Karnataka Elections: Pre-poll survey predicts Congress majority

The survey, conducted by 1,000 citizen journalists trained by a local news portal, canvassed over 41,000 voters, randomly chosen from booths selected by a computer programme.

Congress Leader Rahul Gandhi with DK Shivakumar, KC Venugopal and others (Photo Courtesy: @INCIndia/Twitter)
Congress Leader Rahul Gandhi with DK Shivakumar, KC Venugopal and others (Photo Courtesy: @INCIndia/Twitter)

Naheed Ataulla

The survey conducted by Kannada news portal eedina.com predicts a clear and convincing majority to the Indian National Congress with between 132 to 140 seats. Whether the findings of the survey are finally borne out or not, it was a notable effort for a number of reasons.

Rather than depend on paid pollsters, the portal chose to invite citizens to volunteer and then trained them to ask the right questions. In another departure from the usual, the volunteers spoke to the voters at home and not over the phone as many pollsters do. The portal also worked in close collaboration with experts and academics in framing the questions, and has also offered to share the data with universities and researchers.

Also unusually, eedina.com shared the caste break-up of the respondents, who were randomly selected by a computer programme.

From a sample size of 41,169 respondents, 17 per cent were from the Lingayat community, 10.9 per cent were Vokkaligas, 4.6 per cent belong to the economically weaker sections (EWS) that includes Brahmins, and the Kurubas and Muslims made up 8.5 per cent and 10 per cent respectively.

The survey by eedina (Photo Courtesy: @_YogendraYadav/Twitter)
The survey by eedina (Photo Courtesy: @_YogendraYadav/Twitter)
The survey by eedina (Photo Courtesy: @_YogendraYadav/Twitter)
The survey by eedina (Photo Courtesy: @_YogendraYadav/Twitter)

The survey used the caste and class data of voters to find some interesting insights. It found, for example, that the richer among the Dalit and the Muslim communities tend to vote for the Bharatiya Janata Party (BJP), while the poorer prefer the Congress.

Some other interesting findings include:

  • Only 12 out of the 41,169 respondents could name a state government scheme, though many remembered schemes launched by the central government.

  • None of the communities as a whole showed overwhelming support for any party barring the Muslims, 73 per cent of whom were inclined to vote for the Congress, with the remaining percentage inclined to vote for the Janata Dal (Secular) or even the BJP.

  • While Lingayats were expected to back the BJP for the most part, around 28 per cent of them plan to vote for the Congress this time.

  • Two-third of the respondents, 67 per cent, felt the Basavaraj Bommai government did not deserve a second chance, reflecting the strong anti-incumbency current in the state.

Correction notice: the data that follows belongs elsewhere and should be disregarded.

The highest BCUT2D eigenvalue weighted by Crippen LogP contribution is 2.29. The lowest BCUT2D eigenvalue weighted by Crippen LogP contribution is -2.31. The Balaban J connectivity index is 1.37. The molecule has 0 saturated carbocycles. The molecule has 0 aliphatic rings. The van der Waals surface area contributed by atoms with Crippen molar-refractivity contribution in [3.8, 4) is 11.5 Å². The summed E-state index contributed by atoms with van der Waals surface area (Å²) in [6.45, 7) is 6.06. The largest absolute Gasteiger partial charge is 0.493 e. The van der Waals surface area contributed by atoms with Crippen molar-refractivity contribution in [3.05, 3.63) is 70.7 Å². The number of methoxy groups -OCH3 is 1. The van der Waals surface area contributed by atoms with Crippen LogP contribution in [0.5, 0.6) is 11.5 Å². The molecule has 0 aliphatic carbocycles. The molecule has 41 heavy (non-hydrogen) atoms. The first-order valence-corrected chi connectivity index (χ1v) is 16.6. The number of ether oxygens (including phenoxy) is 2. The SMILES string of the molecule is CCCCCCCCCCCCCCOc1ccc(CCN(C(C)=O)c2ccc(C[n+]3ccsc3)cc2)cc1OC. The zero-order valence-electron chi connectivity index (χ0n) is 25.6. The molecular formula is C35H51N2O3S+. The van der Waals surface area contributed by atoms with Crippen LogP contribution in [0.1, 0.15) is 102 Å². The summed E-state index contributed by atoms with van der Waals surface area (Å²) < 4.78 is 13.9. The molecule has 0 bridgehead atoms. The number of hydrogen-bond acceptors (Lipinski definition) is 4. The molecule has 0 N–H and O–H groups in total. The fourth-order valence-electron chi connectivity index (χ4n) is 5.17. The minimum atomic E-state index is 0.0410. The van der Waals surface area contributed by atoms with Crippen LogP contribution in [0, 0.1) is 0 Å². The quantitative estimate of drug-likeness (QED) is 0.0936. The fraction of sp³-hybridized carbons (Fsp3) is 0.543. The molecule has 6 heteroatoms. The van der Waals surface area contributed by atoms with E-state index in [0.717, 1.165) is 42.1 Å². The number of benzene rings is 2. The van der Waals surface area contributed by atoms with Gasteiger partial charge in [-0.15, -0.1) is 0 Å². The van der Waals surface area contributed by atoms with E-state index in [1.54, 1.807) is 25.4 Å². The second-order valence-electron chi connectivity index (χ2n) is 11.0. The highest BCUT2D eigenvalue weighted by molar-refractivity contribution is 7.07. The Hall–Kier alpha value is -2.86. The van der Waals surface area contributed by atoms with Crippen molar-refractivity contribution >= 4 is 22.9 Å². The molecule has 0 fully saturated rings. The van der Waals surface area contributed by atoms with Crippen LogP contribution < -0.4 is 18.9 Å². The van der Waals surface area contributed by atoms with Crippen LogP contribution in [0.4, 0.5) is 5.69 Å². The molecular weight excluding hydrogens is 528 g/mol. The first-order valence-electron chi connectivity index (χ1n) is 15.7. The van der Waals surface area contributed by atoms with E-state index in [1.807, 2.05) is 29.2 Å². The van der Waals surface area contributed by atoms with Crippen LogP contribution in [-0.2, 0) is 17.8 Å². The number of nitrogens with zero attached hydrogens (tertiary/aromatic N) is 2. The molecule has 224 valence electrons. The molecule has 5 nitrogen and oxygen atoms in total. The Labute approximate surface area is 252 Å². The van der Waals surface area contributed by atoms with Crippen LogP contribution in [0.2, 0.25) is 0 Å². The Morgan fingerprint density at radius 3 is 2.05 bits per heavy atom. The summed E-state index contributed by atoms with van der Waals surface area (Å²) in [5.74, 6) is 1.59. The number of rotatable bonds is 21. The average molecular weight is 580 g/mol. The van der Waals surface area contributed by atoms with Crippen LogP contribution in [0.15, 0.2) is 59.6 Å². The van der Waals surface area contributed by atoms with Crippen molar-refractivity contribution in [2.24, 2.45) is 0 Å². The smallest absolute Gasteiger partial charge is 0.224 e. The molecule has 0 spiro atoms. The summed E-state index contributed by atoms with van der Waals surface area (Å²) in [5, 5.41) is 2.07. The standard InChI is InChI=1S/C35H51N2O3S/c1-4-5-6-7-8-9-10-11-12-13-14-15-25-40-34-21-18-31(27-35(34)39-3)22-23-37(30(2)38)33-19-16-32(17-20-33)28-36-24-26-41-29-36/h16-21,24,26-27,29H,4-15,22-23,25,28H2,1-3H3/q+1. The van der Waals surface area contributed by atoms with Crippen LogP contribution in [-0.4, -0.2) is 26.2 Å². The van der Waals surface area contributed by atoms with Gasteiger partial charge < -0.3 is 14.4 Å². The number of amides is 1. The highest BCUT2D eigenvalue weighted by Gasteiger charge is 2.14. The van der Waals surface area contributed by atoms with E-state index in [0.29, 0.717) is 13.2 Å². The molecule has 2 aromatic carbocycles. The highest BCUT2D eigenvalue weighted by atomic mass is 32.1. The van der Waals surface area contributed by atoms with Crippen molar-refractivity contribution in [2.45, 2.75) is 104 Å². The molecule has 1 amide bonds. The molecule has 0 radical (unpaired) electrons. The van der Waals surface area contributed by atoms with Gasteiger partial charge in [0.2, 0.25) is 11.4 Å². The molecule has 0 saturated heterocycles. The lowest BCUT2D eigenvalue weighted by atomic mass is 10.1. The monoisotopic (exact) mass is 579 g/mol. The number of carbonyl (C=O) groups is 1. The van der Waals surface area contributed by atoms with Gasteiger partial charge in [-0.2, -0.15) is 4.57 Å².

The pre-poll survey, conducted before the blitzkrieg of the prime minister's arrival in the state, significantly shows a greater degree of anger against the BJP leadership in the state than against the BJP legislators themselves.

While 42 per cent favoured sitting BJP MLAs being given another chance, the overwhelming opinion was that the Bommai government has been the most corrupt and inept among the last three governments.

In the 224-member house, the survey gives the Congress 132–140 seats, the BJP between 57 and 65 seats and the JD(S) 19–25 seats. Most other surveys have forecast 116 to 125 seats for the Congress.

While the Congress appears set to sweep northern Karnataka, BJP appear to be holding on to coastal and central Karnataka, per the eedina survey.  In South Karnataka, the BJP is set to increase its vote share, mostly at the expense of the JD(S)—but does not look likely to win too many seats.

Coordinator of the eedina.com survey, Vasu H.V. confirmed to media outlets that corruption and incompetence were the twin reasons cited by respondents for their disappointment with the BJP.

Former psephologist and researcher-turned-activist Yogendra Yadav, writing in The Print, says that what impressed him about eedina's survey was its public character: 'Their sampling was fairly rigorous (random selection of booths and random selection of respondents from the voters' list of the sampled booth). The sample profile is a fair representation of the demographic profile of Karnataka… So, the researcher in me had good reasons to take their findings seriously.'

In a panel discussion hosted by eedina with Yadav and A. Narayan, professor at the School of Policy and Governance, Azim Premji University, Vasu also pointed to high prices and unemployment as the two other important causes of dissatisfaction. While the mainstream media has been quieter on these twin issues, people seem to be feeling the pinch and blame government policies for it.

Equally, the survey itself has largely gone unacknowledged by the mainstream media and politicians. Of those who did take notice, union minister Rajeev Chandrasekhar slammed the projections and alleged they were 'cooked up'. "It's really astonishing that he [Yogendra Yadav] finds time amidst his padayatras [processions on foot] and agitations to cook up surveys to please his masters," tweeted Chandrasekhar.

To this, Pawan Khera—chairman of the media department of the All India Congress Committee (AICC)—responded by tweeting, "Explains the desperation in the ranks of the BJP."

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